The Government Commissioner for the PERTE of microchips visits the ICMol

Jaume Martorell (left), Guillermo Mínguez, Ruth Manzanares
Jaume Martorell (left), Guillermo Mínguez, Ruth Manzanares
The Government commissioner for the PERTE (Strategic Projects for the Recovery and Economic Transformation) of microchips, Jaime Martorell, has visited this Monday the Institute of Molecular Science (ICMol) of the University of Valencia as part of his round of contacts with members of the Valencia Silicon Cluster (VaSIC). This initiative brings together companies, universities and semiconductor research centres to participate in the strategic plan of the Government of Spain endowed with 12,000 million euros.

Spain is trying to strengthen its capacity in research and development of this type of technology, within a European strategy to try to become independent from third parties and progress in the design, manufacture and packaging of advanced chips, which are essential components for all the processes of the global technology industry.

In the case of the Valencian Community, its potential is focused on the design of photonic and microelectronic microchips. The design phase concentrates 50% of the entire value process, as well as 53% of all R&D in an intensely technological sector.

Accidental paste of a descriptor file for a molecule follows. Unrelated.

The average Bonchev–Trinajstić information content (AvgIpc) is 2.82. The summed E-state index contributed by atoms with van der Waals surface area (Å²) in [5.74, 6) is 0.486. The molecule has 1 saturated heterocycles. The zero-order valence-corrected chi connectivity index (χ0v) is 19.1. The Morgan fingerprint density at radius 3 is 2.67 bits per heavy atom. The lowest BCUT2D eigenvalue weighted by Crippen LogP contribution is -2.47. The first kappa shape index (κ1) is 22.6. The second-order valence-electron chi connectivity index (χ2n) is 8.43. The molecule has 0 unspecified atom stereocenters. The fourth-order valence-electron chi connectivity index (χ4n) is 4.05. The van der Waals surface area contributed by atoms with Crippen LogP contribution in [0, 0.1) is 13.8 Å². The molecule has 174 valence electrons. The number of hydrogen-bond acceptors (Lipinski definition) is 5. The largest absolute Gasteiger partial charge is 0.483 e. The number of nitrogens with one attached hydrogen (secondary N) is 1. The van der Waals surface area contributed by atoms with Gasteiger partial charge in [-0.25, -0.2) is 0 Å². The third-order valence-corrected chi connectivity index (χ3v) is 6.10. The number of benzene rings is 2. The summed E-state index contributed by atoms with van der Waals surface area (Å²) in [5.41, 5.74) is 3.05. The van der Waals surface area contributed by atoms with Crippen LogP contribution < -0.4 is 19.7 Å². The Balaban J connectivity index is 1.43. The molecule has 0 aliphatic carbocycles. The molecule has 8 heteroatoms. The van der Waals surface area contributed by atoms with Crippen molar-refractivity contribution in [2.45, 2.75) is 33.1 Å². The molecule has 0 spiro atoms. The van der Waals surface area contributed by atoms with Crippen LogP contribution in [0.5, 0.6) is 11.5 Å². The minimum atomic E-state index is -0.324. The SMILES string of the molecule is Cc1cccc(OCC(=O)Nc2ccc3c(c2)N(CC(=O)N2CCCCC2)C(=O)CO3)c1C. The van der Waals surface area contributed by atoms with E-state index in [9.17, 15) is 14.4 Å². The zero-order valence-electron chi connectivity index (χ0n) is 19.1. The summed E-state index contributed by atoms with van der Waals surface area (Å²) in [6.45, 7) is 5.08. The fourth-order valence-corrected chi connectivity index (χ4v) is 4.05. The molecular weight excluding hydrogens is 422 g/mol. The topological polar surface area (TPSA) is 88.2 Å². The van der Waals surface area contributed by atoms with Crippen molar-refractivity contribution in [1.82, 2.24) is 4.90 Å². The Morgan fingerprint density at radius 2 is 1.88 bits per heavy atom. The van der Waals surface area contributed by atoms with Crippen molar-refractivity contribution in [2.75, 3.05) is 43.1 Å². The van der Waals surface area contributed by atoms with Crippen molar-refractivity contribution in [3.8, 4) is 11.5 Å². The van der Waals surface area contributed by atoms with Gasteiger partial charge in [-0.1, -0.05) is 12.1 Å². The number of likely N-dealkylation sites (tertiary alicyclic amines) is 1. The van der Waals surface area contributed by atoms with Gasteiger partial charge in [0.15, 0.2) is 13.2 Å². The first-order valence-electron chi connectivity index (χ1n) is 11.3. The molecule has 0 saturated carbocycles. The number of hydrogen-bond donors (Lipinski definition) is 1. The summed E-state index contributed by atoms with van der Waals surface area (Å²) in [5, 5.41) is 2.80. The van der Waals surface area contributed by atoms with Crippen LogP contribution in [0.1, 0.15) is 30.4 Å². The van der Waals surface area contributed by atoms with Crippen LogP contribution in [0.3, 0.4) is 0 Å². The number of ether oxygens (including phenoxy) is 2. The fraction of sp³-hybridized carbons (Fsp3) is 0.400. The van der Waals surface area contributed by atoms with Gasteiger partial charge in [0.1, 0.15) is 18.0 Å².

Martorell has visited Valencia for the second time to find out details of the Valencian proposal and the projects that could fit into the PERTE. In his agenda he has included institutional and industrial meetings; this is the case of multinational companies based in Valencia and specialised in microchip design, such as MaxLinear, Analog Devices, ams Osram, Bosch, VLC Photonics or Ipronics.

The third pillar of the VaSIC project is formed by the University of Valencia and the Polytechnic University of Valencia, essential for generating, attracting and retaining talent through specialised training in centres of reference such as the ICMol, whose director is Professor Eugenio Coronado. The UV has a great training capacity and talent attraction through interuniversity postgraduate and doctoral programs in nanoscience and nanotechnology, and advanced physics. Its objective is to train highly qualified profiles in these areas.

During his visit to the ICMol, Martorell was accompanied by Guillermo Gómez, area coordinator of the cabinet of the Secretary of State for Telecommunications and Digital Infrastructures, and the general director of Industry of the Valencian Government, Silvia Cerdá. In the centre he was received by the researcher Guillermo Mínguez, leader of the Crystal Engineering Lab (CEL) group; the manager of the ICMol, Ruth Manzanares, and the head of the Innovation and Transfer area, Manuel Quesada.